Hee-Eun Kim Interview – Joong Ang Daily, Korea
In the summer of 2019, Mrs. Kim travelled to the United States initially intending to write a book and ended up becoming the first non-American founder of a multinational think tank, the Center for Asia Pacific Strategy. The goal of the Center is to craft pragmatic foreign and security policy recommendations for governments within the Asia Pacific region. Mrs. Kim, who worked at the Office of Foreign Affairs and National Security at the Blue House (equivalent to White House) from 2011 to 2012, also served as the first Korean Chief of United Nations Command Logistics at Headquarters United Nations Command/Combined Forces Command/US Forces Korea. Mrs. Kim followed that assignment as the Deputy Director of Political-Military Engagement for the United Nations Command/Combined Forces Command/United States Forces Korea Commander’s Strategic Group from 2017 to 2019.
On the topic of the recent stalemate of the ROK-US Special Measures Agreement on defense cost-sharing (SMA), she commented, “I had an opportunity to observe the negotiation process as an insider. The issue of deployment, reduction and rotation of American troops throughout the world has been around for several decades.” She emphasized that “the current SMA negotiation issue is still underway and it is to be solved as one of many issues to be found among Alliance partners. What is really needed is for both parties and citizens keep a cool head and refrain from being reactive to every single move without considering the full context.”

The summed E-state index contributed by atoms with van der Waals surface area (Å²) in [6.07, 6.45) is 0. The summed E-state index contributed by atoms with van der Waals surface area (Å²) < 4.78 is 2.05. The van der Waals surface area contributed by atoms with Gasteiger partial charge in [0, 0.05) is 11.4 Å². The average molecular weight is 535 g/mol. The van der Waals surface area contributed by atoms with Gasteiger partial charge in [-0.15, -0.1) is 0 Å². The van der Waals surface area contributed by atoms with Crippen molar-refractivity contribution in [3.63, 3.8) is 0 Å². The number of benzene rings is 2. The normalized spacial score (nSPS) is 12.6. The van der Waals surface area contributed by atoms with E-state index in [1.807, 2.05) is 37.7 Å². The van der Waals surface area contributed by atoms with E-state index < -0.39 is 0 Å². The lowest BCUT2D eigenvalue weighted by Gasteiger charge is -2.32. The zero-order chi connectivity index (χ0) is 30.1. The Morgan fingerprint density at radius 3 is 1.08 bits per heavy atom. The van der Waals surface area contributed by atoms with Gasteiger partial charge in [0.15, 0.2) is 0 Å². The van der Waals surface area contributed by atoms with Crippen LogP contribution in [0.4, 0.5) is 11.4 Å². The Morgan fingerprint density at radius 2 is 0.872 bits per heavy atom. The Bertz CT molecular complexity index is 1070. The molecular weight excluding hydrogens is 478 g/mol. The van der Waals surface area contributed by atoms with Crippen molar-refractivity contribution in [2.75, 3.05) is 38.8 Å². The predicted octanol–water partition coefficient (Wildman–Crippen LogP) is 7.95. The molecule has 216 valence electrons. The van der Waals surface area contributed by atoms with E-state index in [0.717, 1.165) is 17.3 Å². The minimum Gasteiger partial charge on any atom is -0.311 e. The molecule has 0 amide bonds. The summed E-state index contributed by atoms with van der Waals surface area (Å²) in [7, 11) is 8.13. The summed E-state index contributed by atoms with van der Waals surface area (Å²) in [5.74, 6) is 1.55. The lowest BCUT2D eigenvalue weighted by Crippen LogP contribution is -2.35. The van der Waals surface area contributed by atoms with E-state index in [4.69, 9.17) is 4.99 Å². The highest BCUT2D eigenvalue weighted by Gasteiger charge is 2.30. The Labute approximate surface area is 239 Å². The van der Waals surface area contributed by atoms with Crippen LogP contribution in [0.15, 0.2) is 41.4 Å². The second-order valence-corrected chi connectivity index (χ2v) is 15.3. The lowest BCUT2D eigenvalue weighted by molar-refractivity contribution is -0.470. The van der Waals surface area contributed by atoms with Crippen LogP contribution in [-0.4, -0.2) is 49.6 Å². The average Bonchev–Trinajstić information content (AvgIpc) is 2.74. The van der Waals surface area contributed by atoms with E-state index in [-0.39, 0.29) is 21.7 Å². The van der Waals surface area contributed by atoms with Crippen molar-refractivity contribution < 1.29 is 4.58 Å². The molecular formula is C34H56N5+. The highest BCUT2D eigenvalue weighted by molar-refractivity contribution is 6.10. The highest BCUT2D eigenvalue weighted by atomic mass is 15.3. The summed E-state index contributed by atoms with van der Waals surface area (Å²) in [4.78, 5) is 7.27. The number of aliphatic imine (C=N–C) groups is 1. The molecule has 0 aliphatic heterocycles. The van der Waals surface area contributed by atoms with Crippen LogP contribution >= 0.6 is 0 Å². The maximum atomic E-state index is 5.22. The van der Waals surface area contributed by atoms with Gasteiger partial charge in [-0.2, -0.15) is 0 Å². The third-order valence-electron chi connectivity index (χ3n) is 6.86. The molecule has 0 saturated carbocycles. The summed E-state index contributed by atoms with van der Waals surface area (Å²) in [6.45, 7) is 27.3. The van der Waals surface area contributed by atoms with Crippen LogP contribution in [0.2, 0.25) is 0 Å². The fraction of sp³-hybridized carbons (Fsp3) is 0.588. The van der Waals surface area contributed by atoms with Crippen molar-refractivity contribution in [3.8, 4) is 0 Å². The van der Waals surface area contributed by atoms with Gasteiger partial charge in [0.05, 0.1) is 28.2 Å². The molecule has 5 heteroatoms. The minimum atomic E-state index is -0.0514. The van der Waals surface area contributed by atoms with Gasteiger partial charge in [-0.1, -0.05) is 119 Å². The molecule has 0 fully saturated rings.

She also underlined the need for a more practical approach to foreign policy strategies for the Republic of Korea. “We need to step up our collaboration with not only the United States, Australia and the United Kingdom, but also expand our scope to include other Asia-Pacific neighbors, such as Vietnam, Singapore, and so on” said Mrs. Kim. “The Republic of Korea is not the only country struggling with a political divide and polarization today. Now, more than ever, is the time to work with countries who share our values to strive to protect the international norm of democracy.”
On Korea-Japan relations, Kim said, “First, we need to work internally on constructive solutions of historical issues.” She emphasized that “While Korea and Japan need to address a long list of emotional issues that may look impossible to untangle, Japan is still an indispensable ally to Korea.”
Regarding ROK-US combined military exercises, she said, “Not allowing troops to participate in training and exercises is like depriving medical school students of classes to practice surgery.” Mrs. Kim further stressed that “It is unwise to associate the ROK-US combined exercises with the issue of Wartime Operational Control Transition or national sovereignty matters.” While she was serving in ROK-US Combined Forces Command, she donned the uniform and actively participated in many ROK-US combined military exercises, like Key Resolve and Ulchi Freedom Guardian.
As for some negative voices who even call for the dismantling of the ROK-US working group, Mrs. Kim said, “This working group is a communication channel that enables two governments to have more effective and frequent working-level discussions on North Korea policy and issues. We need allow them the time they will need to make good use of it.” She added, “The presence of the working group alone sends a hugely positive signal.” She pointed out “If people want faster or better solutions from this group, the best way to get them is to not intervene from the outside so that they can work things out without additional pressure on them.”
When asked about the direction of Seoul’s DPRK policy, Mrs. Kim stressed that “There needs to be a cool-headed examination of whether we are seeing the DPRK as it is, or are we seeing the DPRK as we want to believe it is?” She added, “Two messages we need to send to North Korea is that Seoul has powerful allies and will strongly respond to Pyongyang’s provocations and threats. However, as we are originally one people, it should be only natural for both strive for peace and stability on the Korean Peninsula.